The urogenital sinus separates from a common cloaca in early fetal life. It is thought that the müllerian duct contributes to the upper part of the vagina. There is disagreement about the relative contribution of the müllerian ducts and the urogenital sinus to the vagina, but the contact and interaction of the fused müllerian ducts with the urogenital sinus are essential for normal development of the vagina. In female development, proliferation of the vesicovaginal septum pushes the vaginal orifice posteriorally so that it acquires a separate external opening; thus, no urogenital sinus as such is preserved. In male development, the vaginal pouch is usually obliterated when the müllerian ducts are reabsorbed, although a vestigial blind vaginal pouch known as the prostatic utricle can sometimes be demonstrated. The prostate gland and the urethral glands of Cowper in the male are outgrowths of the urogenital sinus, in which male differentiation is mediated by dihydrotestosterone and requires the presence of androgen receptors (Grumbach and Conte, 1998).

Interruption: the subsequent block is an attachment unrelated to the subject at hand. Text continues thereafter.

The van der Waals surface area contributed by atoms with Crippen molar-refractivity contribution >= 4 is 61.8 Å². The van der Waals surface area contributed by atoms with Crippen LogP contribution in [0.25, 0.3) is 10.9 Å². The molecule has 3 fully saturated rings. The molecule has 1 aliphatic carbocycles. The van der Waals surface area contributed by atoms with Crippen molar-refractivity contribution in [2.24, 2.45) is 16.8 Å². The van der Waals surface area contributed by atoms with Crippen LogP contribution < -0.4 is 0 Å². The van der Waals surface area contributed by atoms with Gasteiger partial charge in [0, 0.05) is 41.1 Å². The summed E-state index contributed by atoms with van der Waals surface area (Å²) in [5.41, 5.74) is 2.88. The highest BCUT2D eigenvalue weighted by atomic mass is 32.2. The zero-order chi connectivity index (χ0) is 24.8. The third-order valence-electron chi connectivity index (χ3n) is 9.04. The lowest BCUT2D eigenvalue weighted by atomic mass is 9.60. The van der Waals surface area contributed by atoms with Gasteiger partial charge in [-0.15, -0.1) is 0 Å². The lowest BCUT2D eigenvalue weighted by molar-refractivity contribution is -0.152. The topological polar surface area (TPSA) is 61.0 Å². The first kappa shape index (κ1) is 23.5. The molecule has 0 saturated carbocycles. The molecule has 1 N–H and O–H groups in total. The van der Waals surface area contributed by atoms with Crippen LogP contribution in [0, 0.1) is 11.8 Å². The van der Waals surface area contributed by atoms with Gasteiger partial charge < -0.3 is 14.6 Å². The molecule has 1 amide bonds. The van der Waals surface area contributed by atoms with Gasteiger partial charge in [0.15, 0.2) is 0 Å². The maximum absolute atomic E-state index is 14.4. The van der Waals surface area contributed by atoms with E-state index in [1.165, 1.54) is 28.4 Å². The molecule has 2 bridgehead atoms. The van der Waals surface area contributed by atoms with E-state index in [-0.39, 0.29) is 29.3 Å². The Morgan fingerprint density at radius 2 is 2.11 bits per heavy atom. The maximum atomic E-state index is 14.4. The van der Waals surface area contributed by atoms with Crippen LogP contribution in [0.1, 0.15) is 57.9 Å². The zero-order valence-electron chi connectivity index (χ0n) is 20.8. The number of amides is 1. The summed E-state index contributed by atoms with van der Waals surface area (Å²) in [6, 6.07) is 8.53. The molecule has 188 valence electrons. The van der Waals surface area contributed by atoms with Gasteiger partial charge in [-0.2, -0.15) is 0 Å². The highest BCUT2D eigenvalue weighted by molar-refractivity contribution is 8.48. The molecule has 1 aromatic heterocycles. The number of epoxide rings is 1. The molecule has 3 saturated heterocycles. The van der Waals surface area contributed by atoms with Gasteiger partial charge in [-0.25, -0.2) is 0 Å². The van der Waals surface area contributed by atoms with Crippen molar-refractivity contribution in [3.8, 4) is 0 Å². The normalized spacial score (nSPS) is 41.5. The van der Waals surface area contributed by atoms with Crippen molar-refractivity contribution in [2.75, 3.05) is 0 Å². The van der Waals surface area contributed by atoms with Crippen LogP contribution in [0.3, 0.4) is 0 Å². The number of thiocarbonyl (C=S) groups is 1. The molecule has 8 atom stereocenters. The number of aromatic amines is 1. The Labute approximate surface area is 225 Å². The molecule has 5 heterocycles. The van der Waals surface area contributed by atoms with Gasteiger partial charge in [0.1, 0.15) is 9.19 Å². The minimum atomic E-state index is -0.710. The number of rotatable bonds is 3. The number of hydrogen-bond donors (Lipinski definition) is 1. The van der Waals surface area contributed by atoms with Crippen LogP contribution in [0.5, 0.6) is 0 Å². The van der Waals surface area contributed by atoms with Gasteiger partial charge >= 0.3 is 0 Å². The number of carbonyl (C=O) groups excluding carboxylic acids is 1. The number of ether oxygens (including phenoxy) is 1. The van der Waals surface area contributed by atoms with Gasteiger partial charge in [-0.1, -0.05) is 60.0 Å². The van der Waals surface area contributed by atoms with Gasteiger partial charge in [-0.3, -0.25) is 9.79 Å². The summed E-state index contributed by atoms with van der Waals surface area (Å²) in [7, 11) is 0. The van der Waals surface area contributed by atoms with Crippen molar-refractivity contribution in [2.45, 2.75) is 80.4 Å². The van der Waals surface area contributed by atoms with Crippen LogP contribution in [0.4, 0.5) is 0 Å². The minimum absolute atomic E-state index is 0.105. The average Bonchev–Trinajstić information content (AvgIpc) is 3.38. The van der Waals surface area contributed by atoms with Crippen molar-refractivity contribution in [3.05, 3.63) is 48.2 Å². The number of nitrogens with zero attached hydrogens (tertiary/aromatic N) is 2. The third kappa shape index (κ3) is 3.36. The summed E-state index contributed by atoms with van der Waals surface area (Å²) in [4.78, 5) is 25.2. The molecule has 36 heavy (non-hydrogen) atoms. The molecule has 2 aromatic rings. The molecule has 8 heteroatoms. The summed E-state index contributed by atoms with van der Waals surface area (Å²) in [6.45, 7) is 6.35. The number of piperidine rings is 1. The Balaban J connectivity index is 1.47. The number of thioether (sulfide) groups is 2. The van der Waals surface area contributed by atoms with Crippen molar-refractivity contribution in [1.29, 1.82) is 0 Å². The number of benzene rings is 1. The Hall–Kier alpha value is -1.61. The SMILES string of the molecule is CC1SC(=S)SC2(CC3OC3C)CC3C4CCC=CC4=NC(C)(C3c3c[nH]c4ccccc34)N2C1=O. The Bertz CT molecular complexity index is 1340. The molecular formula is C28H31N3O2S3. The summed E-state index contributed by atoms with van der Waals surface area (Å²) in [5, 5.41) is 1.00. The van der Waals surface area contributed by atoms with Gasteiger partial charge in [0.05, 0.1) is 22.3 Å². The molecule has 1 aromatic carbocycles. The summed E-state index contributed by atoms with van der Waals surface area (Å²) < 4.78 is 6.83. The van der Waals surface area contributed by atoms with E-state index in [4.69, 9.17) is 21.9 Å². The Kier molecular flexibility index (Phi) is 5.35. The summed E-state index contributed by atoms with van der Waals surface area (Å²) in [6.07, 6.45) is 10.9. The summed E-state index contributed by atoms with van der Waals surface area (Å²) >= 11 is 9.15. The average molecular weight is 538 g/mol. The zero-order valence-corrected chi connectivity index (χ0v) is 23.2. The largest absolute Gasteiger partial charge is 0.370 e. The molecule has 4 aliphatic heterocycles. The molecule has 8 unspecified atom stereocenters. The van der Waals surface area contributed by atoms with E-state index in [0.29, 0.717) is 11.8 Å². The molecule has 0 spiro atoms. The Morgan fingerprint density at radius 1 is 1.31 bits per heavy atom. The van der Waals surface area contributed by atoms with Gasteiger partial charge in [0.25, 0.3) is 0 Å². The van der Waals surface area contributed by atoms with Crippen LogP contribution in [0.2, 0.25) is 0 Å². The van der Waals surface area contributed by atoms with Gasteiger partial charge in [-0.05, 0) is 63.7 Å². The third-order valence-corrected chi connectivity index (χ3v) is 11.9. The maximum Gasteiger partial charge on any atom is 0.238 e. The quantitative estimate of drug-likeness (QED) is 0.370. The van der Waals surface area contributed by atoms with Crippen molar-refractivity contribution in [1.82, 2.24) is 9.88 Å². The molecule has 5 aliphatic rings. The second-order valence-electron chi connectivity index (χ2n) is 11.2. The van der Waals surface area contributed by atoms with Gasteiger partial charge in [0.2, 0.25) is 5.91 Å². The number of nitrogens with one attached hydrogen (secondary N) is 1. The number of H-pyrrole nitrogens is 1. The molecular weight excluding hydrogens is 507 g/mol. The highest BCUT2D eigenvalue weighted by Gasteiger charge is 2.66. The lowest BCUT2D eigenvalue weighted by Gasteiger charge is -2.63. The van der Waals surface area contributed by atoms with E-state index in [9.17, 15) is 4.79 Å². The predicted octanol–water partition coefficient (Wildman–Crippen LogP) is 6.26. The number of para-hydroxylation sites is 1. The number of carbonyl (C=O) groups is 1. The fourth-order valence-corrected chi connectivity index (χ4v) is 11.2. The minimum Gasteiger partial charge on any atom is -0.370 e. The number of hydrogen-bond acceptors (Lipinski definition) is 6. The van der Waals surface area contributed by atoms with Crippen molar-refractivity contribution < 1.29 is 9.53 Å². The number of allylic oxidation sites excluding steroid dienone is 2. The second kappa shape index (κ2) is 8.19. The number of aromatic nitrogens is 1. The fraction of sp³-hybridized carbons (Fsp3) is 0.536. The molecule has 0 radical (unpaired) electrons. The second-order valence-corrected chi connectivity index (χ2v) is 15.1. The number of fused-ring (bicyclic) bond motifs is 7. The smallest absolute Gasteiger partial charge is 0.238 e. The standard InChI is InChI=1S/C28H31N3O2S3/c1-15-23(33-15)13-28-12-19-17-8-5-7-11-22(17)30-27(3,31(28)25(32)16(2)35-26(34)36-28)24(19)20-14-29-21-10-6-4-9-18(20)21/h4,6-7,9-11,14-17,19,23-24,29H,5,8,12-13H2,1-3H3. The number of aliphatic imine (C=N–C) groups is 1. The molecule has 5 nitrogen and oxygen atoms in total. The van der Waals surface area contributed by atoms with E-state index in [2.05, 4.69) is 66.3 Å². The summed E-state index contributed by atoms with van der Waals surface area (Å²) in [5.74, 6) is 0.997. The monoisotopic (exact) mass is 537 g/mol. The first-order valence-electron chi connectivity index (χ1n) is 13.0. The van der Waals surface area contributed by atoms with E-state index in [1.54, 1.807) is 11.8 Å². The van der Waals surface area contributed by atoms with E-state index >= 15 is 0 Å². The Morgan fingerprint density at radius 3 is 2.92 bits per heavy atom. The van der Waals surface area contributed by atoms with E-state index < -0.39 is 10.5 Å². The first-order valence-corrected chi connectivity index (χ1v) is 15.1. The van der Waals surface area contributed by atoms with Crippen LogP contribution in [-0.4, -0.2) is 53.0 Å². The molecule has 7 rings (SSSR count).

The induction of differentiation of the external genitalia and urogenital sinus in males is affected by dihydrotestosterone, the 5α-reductase-reduced metabolite of testosterone (Wilson, 1999). Testosterone is a prohormone, and it is delivered through the bloodstream to these target tissues, which are rich in the enzyme 5α-reductase type 2 and which can readily convert testosterone to dihydrotestosterone even before the fetal testes acquire the capacity to secrete testosterone. Dihydrotestosterone binds to the androgen receptor and initiates the events that lead to androgen action.